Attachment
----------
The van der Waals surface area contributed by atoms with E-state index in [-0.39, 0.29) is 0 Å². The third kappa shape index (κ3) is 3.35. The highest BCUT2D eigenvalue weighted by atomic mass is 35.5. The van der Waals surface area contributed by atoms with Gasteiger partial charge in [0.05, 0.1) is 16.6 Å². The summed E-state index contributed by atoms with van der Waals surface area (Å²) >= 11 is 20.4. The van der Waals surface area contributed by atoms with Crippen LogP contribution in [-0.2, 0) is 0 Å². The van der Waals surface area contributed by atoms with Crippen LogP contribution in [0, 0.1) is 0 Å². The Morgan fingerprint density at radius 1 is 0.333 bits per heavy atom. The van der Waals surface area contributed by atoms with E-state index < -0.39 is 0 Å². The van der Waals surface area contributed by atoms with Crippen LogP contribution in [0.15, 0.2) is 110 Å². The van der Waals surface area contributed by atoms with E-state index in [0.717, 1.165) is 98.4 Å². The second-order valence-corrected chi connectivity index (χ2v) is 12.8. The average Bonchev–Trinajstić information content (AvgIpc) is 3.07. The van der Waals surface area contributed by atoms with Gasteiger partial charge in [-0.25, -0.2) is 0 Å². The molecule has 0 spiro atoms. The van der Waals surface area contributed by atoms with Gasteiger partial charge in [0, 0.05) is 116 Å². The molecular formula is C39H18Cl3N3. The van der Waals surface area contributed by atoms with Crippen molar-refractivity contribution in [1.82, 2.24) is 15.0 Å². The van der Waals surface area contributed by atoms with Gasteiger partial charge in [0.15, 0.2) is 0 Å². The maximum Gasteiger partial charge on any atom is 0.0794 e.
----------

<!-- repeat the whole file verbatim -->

The van der Waals surface area contributed by atoms with E-state index in [-0.39, 0.29) is 0 Å². The third kappa shape index (κ3) is 3.35. The highest BCUT2D eigenvalue weighted by atomic mass is 35.5. The van der Waals surface area contributed by atoms with Gasteiger partial charge in [0.05, 0.1) is 16.6 Å². The summed E-state index contributed by atoms with van der Waals surface area (Å²) >= 11 is 20.4. The van der Waals surface area contributed by atoms with Crippen LogP contribution in [-0.2, 0) is 0 Å². The van der Waals surface area contributed by atoms with Crippen LogP contribution in [0, 0.1) is 0 Å². The Morgan fingerprint density at radius 1 is 0.333 bits per heavy atom. The van der Waals surface area contributed by atoms with E-state index < -0.39 is 0 Å². The van der Waals surface area contributed by atoms with Crippen LogP contribution in [0.15, 0.2) is 110 Å². The van der Waals surface area contributed by atoms with E-state index in [0.717, 1.165) is 98.4 Å². The second-order valence-corrected chi connectivity index (χ2v) is 12.8. The average Bonchev–Trinajstić information content (AvgIpc) is 3.07. The van der Waals surface area contributed by atoms with Gasteiger partial charge in [-0.25, -0.2) is 0 Å². The molecule has 0 spiro atoms. The van der Waals surface area contributed by atoms with Gasteiger partial charge in [0, 0.05) is 116 Å². The molecular formula is C39H18Cl3N3. The van der Waals surface area contributed by atoms with Crippen molar-refractivity contribution in [1.82, 2.24) is 15.0 Å². The van der Waals surface area contributed by atoms with Gasteiger partial charge in [0.15, 0.2) is 0 Å². The maximum Gasteiger partial charge on any atom is 0.0794 e.